To address this situation, the Government of Sri Lanka believes it is essential that certain normalization steps should be taken in the context of the peace process:
First, political parties should be given free access to all parts of Sri Lanka, which include the uncleared areas as well as the Kilinochchi and Mullaitivu districts. They should be able to campaign, express dissent, have offices, and operate free of intimidation, threats, and violence.
Second, democratic institutions should be allowed to function freely and without interference. This includes all offices of the Government of Sri Lanka, including its judicial and law enforcement institutions.
Third a single mechanism of law and order should be able to function throughout the country, in order to effectively enforce laws and prosecute criminals. This requires providing access to the Police personnel to certain areas, which are currently denied to them, such as the districts of Mullaitivu and Kilinochchi.
Fourth the groundwork for full democratization of the North and East must be laid. All levels of society, from political leaders to students, could be involved in a process of exploration and discussion, the concept of free expression, on the substantive issues surrounding democracy, including issues of devolution and power-sharing.
These tasks have to be undertaken by us. These initial ideas of the Government could be further explored and developed during our discussions here this weekend. The Government of Sri Lanka attaches utmost priority to this issue because ultimately, achieving an honorable peace requires strengthening the democratic norms and processes in the North and the East. In this context, the Government is happy to note the fact that certain LTTE groups contested the local government elections and entered the democratic processes in the Trincomalee District, Batticalao District and in the Wanni. We hope that this trend will progress so that the LTTE leadership could continue to move into the democratic mainstream. We are also delighted that many groups who had formerly resorted to arms are now part of the democratic process.
IV. Human Rights-Initiatives by the Government
It is the government’s wish that the global principles of human rights will be established in the East and the North as well. The government acknowledges that the situation in the South needs improvement in certain respects and all measures are being implemented to achieve this. As a developing country, although our resources are limited, we will take all possible measures to ensure that the highest standards are achieved.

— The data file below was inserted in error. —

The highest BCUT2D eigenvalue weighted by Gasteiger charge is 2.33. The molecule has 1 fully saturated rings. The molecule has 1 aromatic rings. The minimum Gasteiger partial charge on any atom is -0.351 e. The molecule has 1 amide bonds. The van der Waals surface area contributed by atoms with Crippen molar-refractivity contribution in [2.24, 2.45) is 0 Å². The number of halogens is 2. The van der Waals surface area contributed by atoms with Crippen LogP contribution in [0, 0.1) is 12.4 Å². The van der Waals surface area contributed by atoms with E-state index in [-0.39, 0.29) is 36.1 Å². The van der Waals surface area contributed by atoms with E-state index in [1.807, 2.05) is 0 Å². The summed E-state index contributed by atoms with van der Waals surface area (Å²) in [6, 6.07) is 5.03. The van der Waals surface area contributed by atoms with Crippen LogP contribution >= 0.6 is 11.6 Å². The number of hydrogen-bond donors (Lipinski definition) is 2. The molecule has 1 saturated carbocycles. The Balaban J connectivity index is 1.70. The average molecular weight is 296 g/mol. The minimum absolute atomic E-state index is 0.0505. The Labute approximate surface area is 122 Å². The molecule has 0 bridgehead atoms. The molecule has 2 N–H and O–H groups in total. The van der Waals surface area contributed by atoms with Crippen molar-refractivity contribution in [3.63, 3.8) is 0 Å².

A Ministry of Human Rights and Disaster Management has been established for the first time.
The following steps have also been taken.
Human Rights Issues In the North and the East
The Government has serious concerns in relation to the human rights situation in the North and East.
In certain areas dominated by the LTTE, human rights are flagrantly violated. These violations have been extensively documented by numerous international organizations and foreign governments. Human rights violations include the denial of the rights to personal liberty and due process of law; to freedom of thought, expression, organization, and movement and to freedom from discrimination. It is a sad fact that four years of a ceasefire have not helped the people living in these areas to make any progress toward realizing their rights. Children continue to be recruited for armed combat and UNICEF statistics as of September 2006 indicate that 5769 cases of known underage recruitment have taken place since 1994 LTTE.
It is also highly distressing that the LTTE is continuing its fund-raising activities through extortion and intimidation chiefly to procure weapons-not only in overseas locations such as Canada, Europe and other Western countries, but also among Tamil people in the South of Sri Lanka. The recent Human Rights Watch report (Vol. 18 No.1 ©) documents these nefarious activities. A continuous stream of complaints is also being received about such activities aimed at Tamil citizens living in the South, and the amounts involved in these acts of extortion and ransome are staggering. It is strange that the LTTE is so keen to stifle the activities of the Tamil business community. Once again we reiterate that these issues must be seriously addressed in our talks.
V. Humanitarian Considerations
The IDP’s have essentially been the result of LTTE attacks near civilian centers, sometimes based on ethnic considerations. On other occasions civilians have been used as convenient shields by the LTTE for their violent acts including in Muttur and Vakarai as has been pointed out by the SLMM. The government, recognizing its responsibilities, provides extensive assistance and protection to all internally displaced persons.
It readily facilitates the work of international and domestic humanitarian organizations engaged in assisting the IDPs.
The government has entered into a memorandum of understanding with the UNHCR in September 2006 on Guidelines on Confidence Building and Stabilization Measures for IDPs in the North and East, based on the UNHCR’s mandate in Sri Lanka. It is the Government’s intention that these Guidelines will lead to a specific, results – oriented programme of action that can be effectively and efficiently implemented.